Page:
John Keay certainly wasn’t expecting to be woken at midnight in his Edgewater Hotel room.
On the phone, in panicked tones, two callers identified themselves as front desk clerks and told the sleepy Keay there was a gas leak. They told him to break the window to let fresh air in the room.
“I broke the window, and then they said there was a TV in the room—it’s got a big magnet, and there’s that whole thing about TVs exploding—so I got the TV out the window and dropped that onto the street,” said the respected Victoria-based architect.
“I wasn’t thinking particularly clearly,” said Keay.
After the room’s minifridge had come crashing down into the street and Keay had pulled the building’s fire alarm—the hoax was discovered.
“As long as they believed it was the front desk—and who would think otherwise?—it’s not surprising that they might do something like that,” said UBC’s Joseph Henrich, the Canada research chair for culture, cognition and coevolution. “In our society, we tend to have a lot of trust in situations like that and not assume that they’re trying to do us harm.”
In 1961, Yale psychologist Stanley Milgram sought to explore the limits of human obedience to authority.
Milgram’s test subjects were told they were part of an educational study, playing the part of a “teacher.” In another room sat a “learner” (really an actor) hooked up to electrodes.
Questions were posed and, for every wrong answer, the teacher was told to administer an electric shock to the learner.
Prodded on by a stern-looking attendant, Milgram found that more than 60 per cent of participants were prepared to deliver a potentially fatal 450-volt shock—despite screams coming from the learner.
There’s a built-in and “constructive” side to obeying authority, said Thomas Blass, a leading expert on obedience to authority based at the University of Maryland, Baltimore County.
“As a kid we want our parents to teach us values, we want them to teach us not to cross the street against traffic—there’s a constructive side,” said Blass.
“But of course, there’s also a darker side,” he said.
Details of the Sunday night prank were broadcast on an internet chat room by two individuals identifying themselves only as Dex and cravenmorehead.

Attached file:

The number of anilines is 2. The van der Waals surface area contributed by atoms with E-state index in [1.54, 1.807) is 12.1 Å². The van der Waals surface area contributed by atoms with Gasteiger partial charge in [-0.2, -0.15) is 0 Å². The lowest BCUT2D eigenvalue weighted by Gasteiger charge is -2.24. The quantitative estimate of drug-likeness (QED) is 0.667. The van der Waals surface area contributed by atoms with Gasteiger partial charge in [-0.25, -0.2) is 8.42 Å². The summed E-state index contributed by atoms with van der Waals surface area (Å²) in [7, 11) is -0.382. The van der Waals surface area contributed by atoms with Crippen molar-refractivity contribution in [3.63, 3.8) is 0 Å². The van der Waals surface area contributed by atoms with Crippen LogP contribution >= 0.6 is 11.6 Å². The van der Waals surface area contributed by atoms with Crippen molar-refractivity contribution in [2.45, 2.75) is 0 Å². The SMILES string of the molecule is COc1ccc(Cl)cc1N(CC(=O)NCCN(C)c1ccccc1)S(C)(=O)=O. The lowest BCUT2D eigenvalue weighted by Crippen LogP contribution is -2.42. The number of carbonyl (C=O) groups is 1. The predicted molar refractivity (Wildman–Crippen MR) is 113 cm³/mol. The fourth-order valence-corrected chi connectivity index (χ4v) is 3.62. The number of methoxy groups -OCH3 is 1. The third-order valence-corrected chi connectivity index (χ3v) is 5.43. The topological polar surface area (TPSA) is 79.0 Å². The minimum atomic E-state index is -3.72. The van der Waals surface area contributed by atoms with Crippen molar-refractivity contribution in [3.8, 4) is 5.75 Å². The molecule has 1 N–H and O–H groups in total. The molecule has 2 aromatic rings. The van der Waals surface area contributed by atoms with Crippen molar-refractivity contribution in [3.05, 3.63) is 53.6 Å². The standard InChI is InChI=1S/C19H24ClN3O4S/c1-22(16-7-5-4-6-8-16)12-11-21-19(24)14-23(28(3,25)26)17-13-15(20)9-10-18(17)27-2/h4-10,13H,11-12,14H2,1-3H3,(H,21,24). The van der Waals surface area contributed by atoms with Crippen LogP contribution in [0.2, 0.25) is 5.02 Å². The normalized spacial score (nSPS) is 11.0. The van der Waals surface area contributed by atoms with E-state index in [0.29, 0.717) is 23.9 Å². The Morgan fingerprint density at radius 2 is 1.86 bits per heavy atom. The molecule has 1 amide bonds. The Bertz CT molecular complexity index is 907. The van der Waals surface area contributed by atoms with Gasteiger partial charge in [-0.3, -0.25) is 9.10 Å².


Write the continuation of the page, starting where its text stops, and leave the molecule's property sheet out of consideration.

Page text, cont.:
After Keay pulled the fire alarm, the pranksters phoned back two more times, where their calls were fielded by members of the RCMP.
“(The officer) got off the phone and said, ‘Well, at least you’re off the hook,’” said Keay.
CBC Radio One broke the story, there’s been a great deal of public response from across Canada, with tips coming in from elsewhere,” said Whitehorse RCMP Sgt. Mark Groves.
“I don’t want it to become sensationalized, because someone could have been hurt,” he said.
The same pranksters are allegedly responsible for a late February call to three female employees at a Manchester, New Hampshire, KFC. Identifying themselves as corporate officials, the employees were told to activate the restaurant’s fire suppression system.
Drenched in chemicals, they followed the caller’s instructions to strip down and “decontaminate” by urinating on each other.
In 2004, a man identifying himself as “Officer Scott” called a McDonald’s in Mount Washington, Kentucky, and told store manager Donna Summers to perform a strip search of an 18-year-old employee.
For four hours, acting on the caller’s orders, the manager slowly forced the employee to strip naked and submit to sexual abuse.
“She was crying,” said an assistant manager who watched the episode, according to a published report in the Louisville-based Courier Journal.
The event was eventually linked to more than 70 similar phone call hoaxes resulting in sexual abuse and harassment.
Keay’s reaction was a natural human response to authority, said Blass.
“What’s hard to believe is the ridiculousness of the situation, but it makes sense once you start with the premise that, ‘This person has a right to tell me what to do,’” said Blass.
Keay also believed he faced a potentially dangerous situation, with himself and fellow guests being put at risk.
“A lot of things piled on top of the basic tendency to accept orders even without coercion,” said Blass.
Before the results of his experiment were published, Milgram polled psychiatrists to guess how many participants would administer the full 450-volt shock.
Only one per cent of participants would be prepared to inflict maximum voltage, predicted psychiatrists.
“There’s an important distinction between being there and not being there,” said Blass.
“We are not aware of the unexpected power, the grip, of the immediate situation that can make us act in ways that we don’t think we would in the abstract,” he said.
Contact Tristin Hopper at